Idea: You can learn a lot from what makes you uncomfortable, if you can just get over that discomfort.
One of the virtues of science fiction is its promise to bring us into contact with worlds very different from our own. Thus, it’s often disappointing to read sci-fi about distant worlds which are basically just Earth but with a better-funded space program. However, more than any other work of sci-fi that I’ve read, The Left Hand of Darkness delivers on that great promise. It’s a novel not only about difference, but about the possibility of relationships across great difference.
The narrator, Genly Ai, is a human ambassador from the Ekumen, a loose federation of worlds in Le Guin’s Hainish universe. He’s been sent to the planet Gethen to convince its inhabitants to join the Ekumen, to the ostensible cultural and economic benefit of both parties. One of the first people he meets on Gethen is the Prime Minister, Therem Harth rem ir Estraven, whom he tries to befriend. But Genly isn’t sure what to make of Estraven, either politically or sexually.
You see, the Gethenians are humanoid, but with one major difference. Their bodies express a sex for just a few days of each month according to a biological cycle; the rest of the time they are androgynes. During this period, called kemmer, if two Gethenians desire to mate and reach a state of arousal, one will become male and the other female, though a given Gethenian has the potential to become either one. At the end of kemmer, the Gethenians return to their previous sexless state, a dormant period called somer. Sometimes, though, two Gethenians will choose to prolong kemmer, to remain male and female in order to continue their relationship, though this is viewed on Gethen as a kind of sexual deviance. Thus, you can imagine how the Gethenians view we Terrans1, incredulously:
So all of them, out on these other planets, are in permanent kemmer? A society of perverts?
Le Guin plays delightfully with this gender fluidity, beginning sentences like “My landlady, a voluble man…” Though, for the reader, it takes some getting used to. Genly expresses some of this difficulty:
Cultural shock was nothing much compared to the biological shock I suffered as a human male among human beings who were, five-sixths of the time, hermaphroditic neuters.
However, it’s apparent that any difficulties we or Genly have in understanding the Gethenians may be due to our own society’s hang-ups and not theirs. Take Genly’s advice to his government about what his successor should be prepared for on Gethen (or Winter, the planet’s colloquial name):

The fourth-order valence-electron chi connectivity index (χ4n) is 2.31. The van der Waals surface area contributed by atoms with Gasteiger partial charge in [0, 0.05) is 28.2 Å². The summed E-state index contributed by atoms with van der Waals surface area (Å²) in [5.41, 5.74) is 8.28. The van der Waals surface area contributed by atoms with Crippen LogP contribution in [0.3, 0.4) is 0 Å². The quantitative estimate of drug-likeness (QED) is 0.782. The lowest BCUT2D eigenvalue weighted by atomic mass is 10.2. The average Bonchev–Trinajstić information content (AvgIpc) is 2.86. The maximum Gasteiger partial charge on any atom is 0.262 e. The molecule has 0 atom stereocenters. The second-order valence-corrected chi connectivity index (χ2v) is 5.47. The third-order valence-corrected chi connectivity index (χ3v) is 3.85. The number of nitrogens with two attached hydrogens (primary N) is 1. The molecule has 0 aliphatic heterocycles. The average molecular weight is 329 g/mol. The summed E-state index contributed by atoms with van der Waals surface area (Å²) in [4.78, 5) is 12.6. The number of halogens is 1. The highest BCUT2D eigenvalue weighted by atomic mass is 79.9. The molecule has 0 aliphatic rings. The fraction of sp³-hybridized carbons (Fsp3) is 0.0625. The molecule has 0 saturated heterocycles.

The First Mobile, if one is sent, must be warned that unless he is very self-assured, or senile, his pride will suffer. A man wants his virility regarded, a woman wants her femininity appreciated, however indirect and subtle the indications of regard and appreciation. On Winter they will not exist. One is respected and judged only as a human being. It is an appalling experience.
Indeed, if you can get over the initial weirdness of life on Gethen, you almost immediately see how their way of life—in which five-sixths of the time it’s impossible to be distracted, frustrated, or manipulated by sexual desire—is much saner than life, say, where I come from. And that’s a motif in The Left Hand of Darkness: that we have much to learn from that which is radically different from us, if we can just get over our initial resistance to it.
Genly comes to befriend and even love Estraven, but the story begins with the Terran’s initial resistance to him and has much to say about resistance itself, the mirror-image of relationship. I use the term “mirror-image” instead of “opposite” because in a way, resistance is itself a kind of relationship, one that may even sustain the thing resisted:
Slose heads a committee that purposes to suppress the obscene plays performed in public kemmerhouses here; …Slose opposes them because they are trivial, vulgar, and blasphemous. To oppose something is to maintain it.
If we oppose something, we give it legitimacy as a thing worthy of opposing (and not just ignoring). By attacking it, we galvanize its supporters. We can not rid ourselves of that which is different, that which makes us uncomfortable. And so, the only rational response is to try to understand it, to enter into a relationship with it, not to hate it. Estraven has a wonderful response when Genly asks if he hates Karhide’s rival:
Hate Orgoreyn? No, how should I? How does one hate a country, or love one? ...I know people, I know towns, farms, hills and rivers and rocks, I know how the sun at sunset in autumn falls on the side of a certain plowland in the hills; but what is the sense of giving a boundary to all that, of giving it a name and ceasing to love where the name ceases to apply? What is love of one’s country; is it hate of one’s uncountry? Then it’s not a good thing. Is it simply self-love? That’s a good thing, but one mustn’t make a virtue of it, or a profession.
Ultimately, we need what is different. In a sense, we are what we are because of this difference. And thus the sentence from which we get the book’s title:
Light is the left hand of darkness and darkness the right hand of light. Two are one, life and death, lying together like lovers in kemmer, like hands joined together, like the end and the way.
A common trope in sci-fi to refer to us, from the Latin terra for “Earth”. ↩